D-Day committee brings T-Pain and Grieves to annual event

By Josh McCartney

Staff Writer

D-Day 2015 was a rush of weekend excitement. It featured a talented showcase of collegiate performers who prepared Denison for the hit of the night, T-Pain, opened by Grieves.

Mitchell Athletic Center was packed full of students ready to see the remarkable 17 performers.

The performers ranged from the Denison Dazzlers strutting their stuff in a well choreographed dance routine to the mainstay college a cappella groups. It culminated with a pop concert that did its best to blow the speakers down.

But the event did not happen on its own. The entire day was coordinated by a savvy crew of students from the chairs of the D-Day 2015 committee all the way to the students who worked security at the front of the floor Friday night.

The process that brought the day to fruition began months ago when the 2015 D-Day committee members first met to iron out the details.

On Sept. 19 and 20, a group of student volunteers assembled at the Mitchell Center to film the D-Day video.

Before the video was released, rumors began to spread by word of mouth and on social media that T-Pain might come to Denison on Oct. 30.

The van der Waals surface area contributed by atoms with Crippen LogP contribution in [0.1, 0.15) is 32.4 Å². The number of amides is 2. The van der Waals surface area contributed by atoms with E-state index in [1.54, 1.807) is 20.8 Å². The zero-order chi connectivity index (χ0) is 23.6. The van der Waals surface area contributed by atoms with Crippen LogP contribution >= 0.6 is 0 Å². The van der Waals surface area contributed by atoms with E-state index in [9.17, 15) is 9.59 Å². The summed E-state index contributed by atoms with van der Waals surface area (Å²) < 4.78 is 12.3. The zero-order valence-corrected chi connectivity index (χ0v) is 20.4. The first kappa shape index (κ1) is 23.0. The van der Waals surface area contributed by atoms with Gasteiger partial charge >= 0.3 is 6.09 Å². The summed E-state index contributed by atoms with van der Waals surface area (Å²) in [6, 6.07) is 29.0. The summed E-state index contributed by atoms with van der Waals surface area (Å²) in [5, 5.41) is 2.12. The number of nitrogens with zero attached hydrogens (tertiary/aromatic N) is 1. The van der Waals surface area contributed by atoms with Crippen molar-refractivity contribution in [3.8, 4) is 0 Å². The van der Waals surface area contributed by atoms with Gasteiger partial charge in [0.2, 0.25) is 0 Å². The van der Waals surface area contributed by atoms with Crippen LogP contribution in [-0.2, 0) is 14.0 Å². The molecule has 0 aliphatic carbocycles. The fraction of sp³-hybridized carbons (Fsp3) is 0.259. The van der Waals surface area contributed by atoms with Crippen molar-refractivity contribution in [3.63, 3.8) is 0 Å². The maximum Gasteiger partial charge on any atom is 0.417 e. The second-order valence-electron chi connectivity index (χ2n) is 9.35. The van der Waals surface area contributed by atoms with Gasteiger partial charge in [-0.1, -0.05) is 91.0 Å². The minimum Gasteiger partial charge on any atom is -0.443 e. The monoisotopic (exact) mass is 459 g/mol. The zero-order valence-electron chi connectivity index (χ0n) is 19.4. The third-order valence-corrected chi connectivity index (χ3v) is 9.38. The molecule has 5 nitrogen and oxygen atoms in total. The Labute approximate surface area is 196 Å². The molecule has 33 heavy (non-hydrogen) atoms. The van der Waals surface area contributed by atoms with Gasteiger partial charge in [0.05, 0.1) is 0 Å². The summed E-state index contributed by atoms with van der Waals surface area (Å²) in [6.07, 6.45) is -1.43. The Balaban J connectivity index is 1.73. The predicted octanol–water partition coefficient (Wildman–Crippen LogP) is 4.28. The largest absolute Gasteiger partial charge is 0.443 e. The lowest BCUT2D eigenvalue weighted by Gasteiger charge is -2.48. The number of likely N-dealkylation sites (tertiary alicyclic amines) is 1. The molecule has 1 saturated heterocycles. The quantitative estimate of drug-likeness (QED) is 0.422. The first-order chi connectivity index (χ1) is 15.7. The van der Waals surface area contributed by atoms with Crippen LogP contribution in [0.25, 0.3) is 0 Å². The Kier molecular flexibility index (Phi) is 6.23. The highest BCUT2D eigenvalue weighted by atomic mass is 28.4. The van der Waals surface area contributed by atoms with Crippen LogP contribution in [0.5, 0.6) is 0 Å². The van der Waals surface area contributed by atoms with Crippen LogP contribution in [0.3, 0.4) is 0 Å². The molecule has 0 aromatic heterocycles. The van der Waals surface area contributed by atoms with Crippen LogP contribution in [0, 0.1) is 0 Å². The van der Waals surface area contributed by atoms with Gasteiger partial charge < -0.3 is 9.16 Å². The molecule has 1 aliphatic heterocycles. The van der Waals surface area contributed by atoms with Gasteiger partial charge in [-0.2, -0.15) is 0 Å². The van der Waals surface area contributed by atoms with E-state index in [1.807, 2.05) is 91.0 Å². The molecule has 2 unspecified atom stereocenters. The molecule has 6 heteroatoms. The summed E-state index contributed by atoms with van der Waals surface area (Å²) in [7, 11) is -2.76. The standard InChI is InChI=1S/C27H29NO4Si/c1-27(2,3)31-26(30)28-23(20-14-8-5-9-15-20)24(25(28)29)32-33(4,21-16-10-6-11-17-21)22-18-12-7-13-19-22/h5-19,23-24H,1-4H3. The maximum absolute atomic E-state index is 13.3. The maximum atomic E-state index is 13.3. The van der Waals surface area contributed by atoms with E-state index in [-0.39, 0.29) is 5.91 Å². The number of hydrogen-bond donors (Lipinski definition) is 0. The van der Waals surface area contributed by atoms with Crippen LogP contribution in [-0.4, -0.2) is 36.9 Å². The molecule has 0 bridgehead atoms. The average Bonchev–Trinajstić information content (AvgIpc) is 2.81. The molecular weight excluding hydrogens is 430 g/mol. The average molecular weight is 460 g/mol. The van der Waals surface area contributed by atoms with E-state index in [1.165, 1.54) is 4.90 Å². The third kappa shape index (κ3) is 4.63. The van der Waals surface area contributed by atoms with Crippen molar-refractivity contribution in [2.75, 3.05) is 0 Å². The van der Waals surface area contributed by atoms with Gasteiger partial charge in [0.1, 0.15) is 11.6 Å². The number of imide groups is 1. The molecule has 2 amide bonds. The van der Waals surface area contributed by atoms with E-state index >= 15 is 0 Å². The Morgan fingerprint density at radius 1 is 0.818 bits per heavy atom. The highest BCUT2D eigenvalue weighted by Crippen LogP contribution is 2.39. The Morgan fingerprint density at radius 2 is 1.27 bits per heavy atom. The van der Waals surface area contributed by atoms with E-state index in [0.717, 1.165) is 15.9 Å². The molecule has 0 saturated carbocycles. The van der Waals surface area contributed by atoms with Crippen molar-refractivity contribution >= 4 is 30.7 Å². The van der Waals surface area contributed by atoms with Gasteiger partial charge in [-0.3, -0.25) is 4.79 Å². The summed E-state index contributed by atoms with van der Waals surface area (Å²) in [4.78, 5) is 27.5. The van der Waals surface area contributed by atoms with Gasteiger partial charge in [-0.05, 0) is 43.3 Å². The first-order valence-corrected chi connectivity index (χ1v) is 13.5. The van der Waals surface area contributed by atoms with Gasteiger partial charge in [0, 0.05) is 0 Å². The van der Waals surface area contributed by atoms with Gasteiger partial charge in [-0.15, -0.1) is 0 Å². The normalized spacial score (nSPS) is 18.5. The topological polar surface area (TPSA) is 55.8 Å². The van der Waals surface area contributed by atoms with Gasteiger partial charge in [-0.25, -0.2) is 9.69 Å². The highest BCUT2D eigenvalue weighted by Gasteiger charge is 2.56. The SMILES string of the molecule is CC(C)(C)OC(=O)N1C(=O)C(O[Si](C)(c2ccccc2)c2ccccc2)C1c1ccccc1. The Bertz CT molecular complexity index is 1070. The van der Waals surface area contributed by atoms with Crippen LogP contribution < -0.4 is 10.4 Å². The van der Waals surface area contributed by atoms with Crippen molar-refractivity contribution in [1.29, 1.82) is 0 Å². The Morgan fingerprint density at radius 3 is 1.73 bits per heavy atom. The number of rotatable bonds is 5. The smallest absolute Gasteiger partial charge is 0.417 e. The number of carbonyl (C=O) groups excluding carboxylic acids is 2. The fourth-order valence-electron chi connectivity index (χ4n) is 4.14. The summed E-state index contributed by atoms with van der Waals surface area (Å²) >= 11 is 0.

The first section of the day that played out on the Reese-Shackelford Commons included the highly anticipated student performances in front of a dinner buffet.

Nick Staniszewski ‘19 depicted the setting saying, “It was interesting to see the variety of talent that people at Denison bring to the table. From the singing groups to the student rappers, the level of talent was unbelievable.” Staniszewski is a physics major from Muskego, Wis.

Ayano Miyagi ‘18, an English literature major from Japan, offered a perspective on one of the dance groups: “The new members of the Denison Dazzlers did a fantastic job. I was so happy to see a boy up there with them. I think in the past they tend to have more feminine dance moves and he killed it.”

Ethan Leichter ‘19, a economics major from Wellesley, Mass. said, “It was a great way to bring the school together while listening to a great musician that reminded me of when I was young.”

The general consensus seemed to be that the concert was a bit long albeit a great throwback performance full of songs from when most Denisonians were in middle school.

Overheard in the crowd, which was very difficult to navigate, were calls of boredom at the long set change between the exciting Seattle native opener, Grieves, and the eventual arrival of T-Pain.

There were also errant shouts of, “I haven’t heard this song since I was in seventh grade,” during T-Pain’s set.

I had very specific feelings while intermingling in the social climbing pit of human shoving. Despite the obvious intoxication of many of the audience members and even some of the performers (T-Pain told the audience that he was drunk).

There was a definite air of enjoyment floating about the cordoned-off section of the indoor track at the Mitchell Center.

Overrall D-Day 2015 seemed to do the job it was supposed to do.

Students had fun and and let off the steam that had been building up throughout the year so far. The tradition lives on.

Photo Courtesy of Zane Osler